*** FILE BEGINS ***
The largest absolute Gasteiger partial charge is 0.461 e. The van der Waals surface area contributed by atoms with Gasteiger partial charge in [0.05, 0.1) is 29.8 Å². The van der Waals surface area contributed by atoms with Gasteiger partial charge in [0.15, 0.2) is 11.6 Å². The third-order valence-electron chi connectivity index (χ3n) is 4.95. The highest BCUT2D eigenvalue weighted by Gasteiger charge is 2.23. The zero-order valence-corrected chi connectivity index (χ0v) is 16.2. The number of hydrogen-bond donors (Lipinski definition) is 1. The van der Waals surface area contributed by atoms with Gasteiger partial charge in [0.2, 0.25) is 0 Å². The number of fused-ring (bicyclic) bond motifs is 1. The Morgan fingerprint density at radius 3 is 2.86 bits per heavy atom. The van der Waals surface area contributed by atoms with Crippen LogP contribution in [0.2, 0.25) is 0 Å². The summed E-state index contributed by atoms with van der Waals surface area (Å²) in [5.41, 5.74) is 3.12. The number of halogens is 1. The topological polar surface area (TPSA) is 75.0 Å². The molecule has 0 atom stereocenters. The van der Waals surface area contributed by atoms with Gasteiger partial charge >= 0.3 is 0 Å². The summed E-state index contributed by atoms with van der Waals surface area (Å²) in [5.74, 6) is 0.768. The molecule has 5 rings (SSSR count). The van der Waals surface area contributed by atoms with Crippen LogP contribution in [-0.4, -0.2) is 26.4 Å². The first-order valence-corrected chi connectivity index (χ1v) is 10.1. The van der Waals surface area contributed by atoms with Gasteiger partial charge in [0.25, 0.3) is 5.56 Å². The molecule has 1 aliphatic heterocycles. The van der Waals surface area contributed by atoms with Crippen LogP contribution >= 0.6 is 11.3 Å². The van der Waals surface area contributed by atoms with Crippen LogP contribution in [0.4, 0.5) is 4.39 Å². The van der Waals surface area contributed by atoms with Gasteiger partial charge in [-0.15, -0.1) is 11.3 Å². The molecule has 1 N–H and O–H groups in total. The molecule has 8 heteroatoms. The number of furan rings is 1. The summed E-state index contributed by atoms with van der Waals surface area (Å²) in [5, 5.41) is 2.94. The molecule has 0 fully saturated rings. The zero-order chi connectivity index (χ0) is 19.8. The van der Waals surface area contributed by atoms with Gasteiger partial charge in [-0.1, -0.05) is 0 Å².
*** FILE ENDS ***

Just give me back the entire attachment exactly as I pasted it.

The largest absolute Gasteiger partial charge is 0.461 e. The van der Waals surface area contributed by atoms with Gasteiger partial charge in [0.05, 0.1) is 29.8 Å². The van der Waals surface area contributed by atoms with Gasteiger partial charge in [0.15, 0.2) is 11.6 Å². The third-order valence-electron chi connectivity index (χ3n) is 4.95. The highest BCUT2D eigenvalue weighted by Gasteiger charge is 2.23. The zero-order valence-corrected chi connectivity index (χ0v) is 16.2. The number of hydrogen-bond donors (Lipinski definition) is 1. The van der Waals surface area contributed by atoms with Gasteiger partial charge in [0.2, 0.25) is 0 Å². The number of fused-ring (bicyclic) bond motifs is 1. The Morgan fingerprint density at radius 3 is 2.86 bits per heavy atom. The van der Waals surface area contributed by atoms with Crippen LogP contribution in [0.2, 0.25) is 0 Å². The summed E-state index contributed by atoms with van der Waals surface area (Å²) in [5.41, 5.74) is 3.12. The number of halogens is 1. The topological polar surface area (TPSA) is 75.0 Å². The molecule has 0 atom stereocenters. The van der Waals surface area contributed by atoms with Gasteiger partial charge >= 0.3 is 0 Å². The summed E-state index contributed by atoms with van der Waals surface area (Å²) in [5.74, 6) is 0.768. The molecule has 5 rings (SSSR count). The van der Waals surface area contributed by atoms with Crippen LogP contribution in [-0.4, -0.2) is 26.4 Å². The first-order valence-corrected chi connectivity index (χ1v) is 10.1. The van der Waals surface area contributed by atoms with Gasteiger partial charge in [0.25, 0.3) is 5.56 Å². The molecule has 1 aliphatic heterocycles. The van der Waals surface area contributed by atoms with Crippen LogP contribution >= 0.6 is 11.3 Å². The van der Waals surface area contributed by atoms with Crippen LogP contribution in [0.4, 0.5) is 4.39 Å². The van der Waals surface area contributed by atoms with Gasteiger partial charge in [-0.15, -0.1) is 11.3 Å². The molecule has 1 N–H and O–H groups in total. The molecule has 8 heteroatoms. The number of furan rings is 1. The summed E-state index contributed by atoms with van der Waals surface area (Å²) in [5, 5.41) is 2.94. The molecule has 0 fully saturated rings. The zero-order chi connectivity index (χ0) is 19.8. The van der Waals surface area contributed by atoms with Gasteiger partial charge in [-0.1, -0.05) is 0 Å².